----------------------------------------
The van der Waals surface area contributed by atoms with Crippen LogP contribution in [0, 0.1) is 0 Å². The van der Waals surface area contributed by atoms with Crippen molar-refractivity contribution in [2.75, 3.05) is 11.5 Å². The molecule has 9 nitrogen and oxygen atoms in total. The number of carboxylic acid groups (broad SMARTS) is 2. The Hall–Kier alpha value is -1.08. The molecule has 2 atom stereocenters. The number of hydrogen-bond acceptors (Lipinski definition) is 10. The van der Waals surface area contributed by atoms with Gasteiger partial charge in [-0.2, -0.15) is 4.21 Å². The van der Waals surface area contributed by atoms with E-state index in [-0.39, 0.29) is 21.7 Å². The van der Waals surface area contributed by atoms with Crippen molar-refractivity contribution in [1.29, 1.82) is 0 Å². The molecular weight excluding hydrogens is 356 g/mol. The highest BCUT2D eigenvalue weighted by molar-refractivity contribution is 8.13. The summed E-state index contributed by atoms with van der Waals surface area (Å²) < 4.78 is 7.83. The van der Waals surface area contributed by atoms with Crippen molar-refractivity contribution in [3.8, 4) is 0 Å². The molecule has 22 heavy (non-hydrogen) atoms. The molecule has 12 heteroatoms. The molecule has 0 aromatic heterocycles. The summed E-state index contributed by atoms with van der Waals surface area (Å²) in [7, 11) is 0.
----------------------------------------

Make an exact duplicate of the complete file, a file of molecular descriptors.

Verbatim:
The van der Waals surface area contributed by atoms with Crippen LogP contribution in [0, 0.1) is 0 Å². The van der Waals surface area contributed by atoms with Crippen molar-refractivity contribution in [2.75, 3.05) is 11.5 Å². The molecule has 9 nitrogen and oxygen atoms in total. The number of carboxylic acid groups (broad SMARTS) is 2. The Hall–Kier alpha value is -1.08. The molecule has 2 atom stereocenters. The number of hydrogen-bond acceptors (Lipinski definition) is 10. The van der Waals surface area contributed by atoms with Gasteiger partial charge in [-0.2, -0.15) is 4.21 Å². The van der Waals surface area contributed by atoms with E-state index in [-0.39, 0.29) is 21.7 Å². The van der Waals surface area contributed by atoms with Crippen molar-refractivity contribution in [1.29, 1.82) is 0 Å². The molecular weight excluding hydrogens is 356 g/mol. The highest BCUT2D eigenvalue weighted by molar-refractivity contribution is 8.13. The summed E-state index contributed by atoms with van der Waals surface area (Å²) < 4.78 is 7.83. The van der Waals surface area contributed by atoms with Crippen molar-refractivity contribution in [3.8, 4) is 0 Å². The molecule has 22 heavy (non-hydrogen) atoms. The molecule has 12 heteroatoms. The molecule has 0 aromatic heterocycles. The summed E-state index contributed by atoms with van der Waals surface area (Å²) in [7, 11) is 0.